Toika spinning wheels

In my previous post I mentioned a wheel made by Toika Looms some decades ago. They haven’t produced spinning wheels for a long time now, and it seems to be difficult to find information about them. But I got some info from Toika Looms, which is shown below:

thumb_Toika-Spinning1_1024I don’t have any more info than in the text. It’s interesting to see they also made an upright wheel. A Finnish upright wheel was mentioned in a discussion in a group I follow on internet (as so often, I don’t remember where). I haven’t seen the Irene wheel so far. I may have seen the Ulla wheel without knowing what it was.

thumb_Toika-Spinning2_1024

 

thumb_Toika-Spinning3_1024

If I had time to do research on our wheels, I would probably find some information. But as I don’t have that time, I only hope that someone would take on this task. There are university students out there who could do it as part of their studies. But what I can do is to go to museums wherever hubby and I end up on our road trips, and I can take photos if that’s permitted. Not all museums are that kind to people like me, who point there cameras at everything in sight. It’s a good plan for next summer! When I told hubby about a wheel with golden decorations in a museum in northern Finland, he said “I thought you’d like to go there, I saw the road sign a while ago”. He was on his way to another town a few hundred kilometers east, and when seeing the word “Museo” the dear man thinks of me. I wonder why? I leave it to you readers to decide.

Thanks to the kind spinners in the Facebook group Kehrääjät, who have given me some hints on where to find nicely decorated wheels! Silver and gold, that’s something to ponder upon during the cold dark winter that is soon upon us here on the northern hemisphere. Thanks also to Toika Looms that kindly sent me the info above.

EDIT: Right now I got a message from Betty in the Netherlands, telling me there is a group for these wheels on Ravelry!

EDIT 2: More information from Toika today in an e-mail to me: Toika stopped making spinning wheels in the 1980s. Most of their wheels were exported, and the upright Irene was made for export only. This explains why I haven’t seen any of the Toika wheels yet here in Finland.

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17 comments

  1. Marilyn F.

    Yes, it is sad to lose ones history with old farm implements and household tools like the spinning wheel. Its not only history that is lost but also the “how to use” the tools that is lost. Not that spinning is totally lost, the mechanics of the spinning wheel are not complicated and the spinners we have these days have revived the art and perhaps carried it far beyond the utilitarian – survival skills neede in the past. It is nice to see this advertising from Toika and it would be wonderful if someone could carry on digging into its and other wheelmakers history. Talking to older people who will soon be gone, may also give invaluable details in the craft of spinning and wheel making. For us in the US we have a series of books called “The Foxfire Book” that chronicles regional farm life, tools, survival and crafts, some of which are still in use today and came with them from the British Isles, Europe, Scandinavia, etc. I know I love my Toika Ulla wheel that I have been spinning on for 38 years. Wonderfully light weight and easy to take apart and carry to various ethnic events. I had high speed bobbins made by a local woodworker and have spun some extremely fine yarns on it. The public is drawn to its Sleeping Beauty design. Children point to the top of the distaff and ask if that is where Sleeping Beauty pricked her finger, as paintings show in the storybook form – the distaff is depicted as being the spindle – the word used in the text of the story. I point out to them where the spindle actually is and that it can be pointed and much easier to prick ones finger on than the distaff . Children have good questions. And Ravelry has a Toika group? Very interesting.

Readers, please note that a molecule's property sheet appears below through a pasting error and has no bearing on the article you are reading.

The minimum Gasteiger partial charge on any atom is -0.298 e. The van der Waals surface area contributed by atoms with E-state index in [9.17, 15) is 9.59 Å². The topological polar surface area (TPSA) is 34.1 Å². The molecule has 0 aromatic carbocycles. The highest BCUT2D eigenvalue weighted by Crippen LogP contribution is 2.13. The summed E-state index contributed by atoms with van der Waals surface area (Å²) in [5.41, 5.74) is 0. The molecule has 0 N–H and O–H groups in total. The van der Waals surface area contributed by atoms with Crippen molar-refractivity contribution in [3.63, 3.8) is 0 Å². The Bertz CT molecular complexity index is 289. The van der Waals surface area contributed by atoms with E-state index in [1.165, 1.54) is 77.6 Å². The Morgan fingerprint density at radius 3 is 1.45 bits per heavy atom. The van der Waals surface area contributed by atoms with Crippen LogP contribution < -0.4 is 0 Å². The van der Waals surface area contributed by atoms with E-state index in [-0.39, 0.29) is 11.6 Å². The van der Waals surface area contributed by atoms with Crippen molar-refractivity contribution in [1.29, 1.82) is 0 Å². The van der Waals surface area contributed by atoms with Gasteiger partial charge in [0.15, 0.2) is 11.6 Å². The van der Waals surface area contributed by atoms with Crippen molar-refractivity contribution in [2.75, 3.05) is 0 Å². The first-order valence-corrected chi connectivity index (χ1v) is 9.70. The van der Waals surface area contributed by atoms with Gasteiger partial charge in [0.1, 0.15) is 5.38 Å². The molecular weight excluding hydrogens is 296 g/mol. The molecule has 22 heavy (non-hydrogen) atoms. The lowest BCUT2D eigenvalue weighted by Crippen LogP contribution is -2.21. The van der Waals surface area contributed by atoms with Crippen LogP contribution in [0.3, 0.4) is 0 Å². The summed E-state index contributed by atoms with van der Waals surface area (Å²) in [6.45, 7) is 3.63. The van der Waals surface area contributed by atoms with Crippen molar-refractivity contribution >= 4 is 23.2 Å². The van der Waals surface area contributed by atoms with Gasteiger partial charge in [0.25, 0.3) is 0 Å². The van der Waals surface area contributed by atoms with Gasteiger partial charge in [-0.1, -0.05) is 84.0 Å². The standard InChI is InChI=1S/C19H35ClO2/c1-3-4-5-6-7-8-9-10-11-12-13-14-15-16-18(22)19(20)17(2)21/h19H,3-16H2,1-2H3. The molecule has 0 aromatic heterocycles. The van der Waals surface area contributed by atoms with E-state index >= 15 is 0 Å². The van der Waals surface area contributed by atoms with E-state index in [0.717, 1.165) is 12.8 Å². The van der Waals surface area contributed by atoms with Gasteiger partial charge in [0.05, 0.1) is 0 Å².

• Barbro Heikinmatti

      Sad that we loose part of our history, but that’s how it’s always been. So much has been lost, and will be in the future also. I’ve added a little bit more facts about the Toika wheels in the post, Marilyn!

      • Marilyn F.

        Great that you are getting more bits of information on the Toika Wheels. Interesting that they were made mostly for export.

    • Cheri Bader

      I have a Toika Wheel. I purchased it in 1972 from Robin and Russ, a weaving store in McMinnville in Oregon State. It was my first wheel. At the time most people in the U.S. were buying Ashfords. I believed I received a catalog from Robin and Russ after buying a copy of Eileen Bolton’s, Lichens for Vegetable Dyeing and saw the wheel. I’ll send a photo when I figure out how to do so. It is still a wonderful wheel but has had a few repairs after several moves and many trips to the county fair.
      Cheri Bader

      • Marilyn F.

        I wonder if my wheel didn’t also come from Robin and Russ. I bought it in 1978 from my spinning teacher who lived near Portland, so our wheels are the same vintage. The Toika was also my first wheel and I spun on it for many years before I could get comfortable spinning on any other wheel. Its true most people were buying Ashfords at that time.

  2. pdranch

    Thanks so much for the information on the Ulla. This was my first wheel, purchased as a kit from The Whole Earth catalog, if I remember correctly. That was in 1974 or 1975. I never knew the name of the wheel or where it was made. It was the only wheel I could find when I was learning to spin. My Dad made a beautiful tow flax distaff to finish it off. It still spins great.

  3. Amanda

    My first spinning wheel was a Toika Ulla as well, purchased for $20 at a yard sale. My favorite wheel, a fast and fine spinner! Wish they still made them like this.

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